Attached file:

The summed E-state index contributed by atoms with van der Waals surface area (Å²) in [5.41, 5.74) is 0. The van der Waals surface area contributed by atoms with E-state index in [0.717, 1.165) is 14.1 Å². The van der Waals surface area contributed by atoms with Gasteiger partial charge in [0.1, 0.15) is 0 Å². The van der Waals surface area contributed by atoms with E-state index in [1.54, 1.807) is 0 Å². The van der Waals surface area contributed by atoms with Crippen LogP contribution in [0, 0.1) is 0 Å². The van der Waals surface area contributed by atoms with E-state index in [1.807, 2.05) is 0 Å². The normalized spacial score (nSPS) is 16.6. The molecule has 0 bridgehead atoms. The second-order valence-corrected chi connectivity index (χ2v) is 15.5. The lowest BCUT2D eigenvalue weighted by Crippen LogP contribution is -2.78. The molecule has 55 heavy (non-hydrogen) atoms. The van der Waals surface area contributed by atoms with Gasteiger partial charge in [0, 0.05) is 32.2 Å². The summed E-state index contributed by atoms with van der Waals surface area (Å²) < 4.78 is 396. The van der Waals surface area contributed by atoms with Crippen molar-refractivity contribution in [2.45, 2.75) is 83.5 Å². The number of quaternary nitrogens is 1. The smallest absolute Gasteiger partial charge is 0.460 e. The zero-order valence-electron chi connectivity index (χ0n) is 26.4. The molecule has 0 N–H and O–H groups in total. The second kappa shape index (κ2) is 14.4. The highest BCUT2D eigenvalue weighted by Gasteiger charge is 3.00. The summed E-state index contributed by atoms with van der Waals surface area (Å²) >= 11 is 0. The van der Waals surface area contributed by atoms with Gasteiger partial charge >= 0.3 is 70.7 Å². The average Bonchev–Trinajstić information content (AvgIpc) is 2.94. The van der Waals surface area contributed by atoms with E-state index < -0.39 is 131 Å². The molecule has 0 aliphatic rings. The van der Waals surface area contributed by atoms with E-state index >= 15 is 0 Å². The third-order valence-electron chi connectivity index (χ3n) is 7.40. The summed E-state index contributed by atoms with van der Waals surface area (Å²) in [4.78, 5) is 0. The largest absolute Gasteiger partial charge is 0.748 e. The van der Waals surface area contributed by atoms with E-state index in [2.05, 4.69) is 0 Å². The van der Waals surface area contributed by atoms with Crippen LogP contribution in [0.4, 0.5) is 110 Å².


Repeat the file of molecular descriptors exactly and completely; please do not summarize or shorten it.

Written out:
The summed E-state index contributed by atoms with van der Waals surface area (Å²) in [5.41, 5.74) is 0. The van der Waals surface area contributed by atoms with E-state index in [0.717, 1.165) is 14.1 Å². The van der Waals surface area contributed by atoms with Gasteiger partial charge in [0.1, 0.15) is 0 Å². The van der Waals surface area contributed by atoms with E-state index in [1.54, 1.807) is 0 Å². The van der Waals surface area contributed by atoms with Crippen LogP contribution in [0, 0.1) is 0 Å². The van der Waals surface area contributed by atoms with E-state index in [1.807, 2.05) is 0 Å². The normalized spacial score (nSPS) is 16.6. The molecule has 0 bridgehead atoms. The second-order valence-corrected chi connectivity index (χ2v) is 15.5. The lowest BCUT2D eigenvalue weighted by Crippen LogP contribution is -2.78. The molecule has 55 heavy (non-hydrogen) atoms. The van der Waals surface area contributed by atoms with Gasteiger partial charge in [0, 0.05) is 32.2 Å². The summed E-state index contributed by atoms with van der Waals surface area (Å²) < 4.78 is 396. The van der Waals surface area contributed by atoms with Crippen molar-refractivity contribution in [2.45, 2.75) is 83.5 Å². The number of quaternary nitrogens is 1. The smallest absolute Gasteiger partial charge is 0.460 e. The zero-order valence-electron chi connectivity index (χ0n) is 26.4. The molecule has 0 N–H and O–H groups in total. The second kappa shape index (κ2) is 14.4. The highest BCUT2D eigenvalue weighted by Gasteiger charge is 3.00. The summed E-state index contributed by atoms with van der Waals surface area (Å²) >= 11 is 0. The van der Waals surface area contributed by atoms with Gasteiger partial charge >= 0.3 is 70.7 Å². The average Bonchev–Trinajstić information content (AvgIpc) is 2.94. The van der Waals surface area contributed by atoms with E-state index < -0.39 is 131 Å². The molecule has 0 aliphatic rings. The van der Waals surface area contributed by atoms with E-state index >= 15 is 0 Å². The third-order valence-electron chi connectivity index (χ3n) is 7.40. The summed E-state index contributed by atoms with van der Waals surface area (Å²) in [4.78, 5) is 0. The largest absolute Gasteiger partial charge is 0.748 e. The van der Waals surface area contributed by atoms with E-state index in [2.05, 4.69) is 0 Å². The van der Waals surface area contributed by atoms with Crippen LogP contribution in [0.4, 0.5) is 110 Å².